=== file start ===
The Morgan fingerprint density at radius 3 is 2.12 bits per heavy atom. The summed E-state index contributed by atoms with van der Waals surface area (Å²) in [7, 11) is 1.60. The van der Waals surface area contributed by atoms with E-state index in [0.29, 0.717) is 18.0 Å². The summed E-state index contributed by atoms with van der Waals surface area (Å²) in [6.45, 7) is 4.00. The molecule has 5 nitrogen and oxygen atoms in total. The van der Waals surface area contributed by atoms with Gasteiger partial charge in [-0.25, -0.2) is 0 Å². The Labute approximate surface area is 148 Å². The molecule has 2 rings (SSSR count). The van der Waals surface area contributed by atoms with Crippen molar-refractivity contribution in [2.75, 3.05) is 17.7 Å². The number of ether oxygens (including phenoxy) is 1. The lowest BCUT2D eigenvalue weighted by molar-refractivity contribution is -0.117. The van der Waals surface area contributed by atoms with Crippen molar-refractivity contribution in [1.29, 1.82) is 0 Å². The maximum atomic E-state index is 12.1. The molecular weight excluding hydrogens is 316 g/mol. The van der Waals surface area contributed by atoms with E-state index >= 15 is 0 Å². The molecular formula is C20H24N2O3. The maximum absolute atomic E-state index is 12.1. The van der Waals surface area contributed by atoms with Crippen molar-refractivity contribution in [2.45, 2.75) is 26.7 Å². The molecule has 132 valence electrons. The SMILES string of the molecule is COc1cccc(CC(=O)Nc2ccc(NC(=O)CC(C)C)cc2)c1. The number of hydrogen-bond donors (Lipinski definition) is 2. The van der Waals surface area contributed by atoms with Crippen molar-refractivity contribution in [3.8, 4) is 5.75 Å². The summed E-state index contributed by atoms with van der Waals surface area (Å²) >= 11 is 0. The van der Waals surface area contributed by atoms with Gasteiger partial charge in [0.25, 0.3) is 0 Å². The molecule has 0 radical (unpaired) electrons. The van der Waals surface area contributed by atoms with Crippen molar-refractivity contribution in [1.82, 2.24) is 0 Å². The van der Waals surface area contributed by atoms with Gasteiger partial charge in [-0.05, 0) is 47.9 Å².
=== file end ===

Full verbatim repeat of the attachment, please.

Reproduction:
The Morgan fingerprint density at radius 3 is 2.12 bits per heavy atom. The summed E-state index contributed by atoms with van der Waals surface area (Å²) in [7, 11) is 1.60. The van der Waals surface area contributed by atoms with E-state index in [0.29, 0.717) is 18.0 Å². The summed E-state index contributed by atoms with van der Waals surface area (Å²) in [6.45, 7) is 4.00. The molecule has 5 nitrogen and oxygen atoms in total. The van der Waals surface area contributed by atoms with Gasteiger partial charge in [-0.25, -0.2) is 0 Å². The Labute approximate surface area is 148 Å². The molecule has 2 rings (SSSR count). The van der Waals surface area contributed by atoms with Crippen molar-refractivity contribution in [2.75, 3.05) is 17.7 Å². The number of ether oxygens (including phenoxy) is 1. The lowest BCUT2D eigenvalue weighted by molar-refractivity contribution is -0.117. The van der Waals surface area contributed by atoms with Crippen molar-refractivity contribution in [1.29, 1.82) is 0 Å². The maximum atomic E-state index is 12.1. The molecular weight excluding hydrogens is 316 g/mol. The van der Waals surface area contributed by atoms with E-state index >= 15 is 0 Å². The molecular formula is C20H24N2O3. The maximum absolute atomic E-state index is 12.1. The van der Waals surface area contributed by atoms with Crippen molar-refractivity contribution in [2.45, 2.75) is 26.7 Å². The molecule has 132 valence electrons. The SMILES string of the molecule is COc1cccc(CC(=O)Nc2ccc(NC(=O)CC(C)C)cc2)c1. The number of hydrogen-bond donors (Lipinski definition) is 2. The van der Waals surface area contributed by atoms with Crippen molar-refractivity contribution in [3.8, 4) is 5.75 Å². The summed E-state index contributed by atoms with van der Waals surface area (Å²) >= 11 is 0. The van der Waals surface area contributed by atoms with Gasteiger partial charge in [0.25, 0.3) is 0 Å². The molecule has 0 radical (unpaired) electrons. The van der Waals surface area contributed by atoms with Crippen molar-refractivity contribution in [1.82, 2.24) is 0 Å². The van der Waals surface area contributed by atoms with Gasteiger partial charge in [-0.05, 0) is 47.9 Å².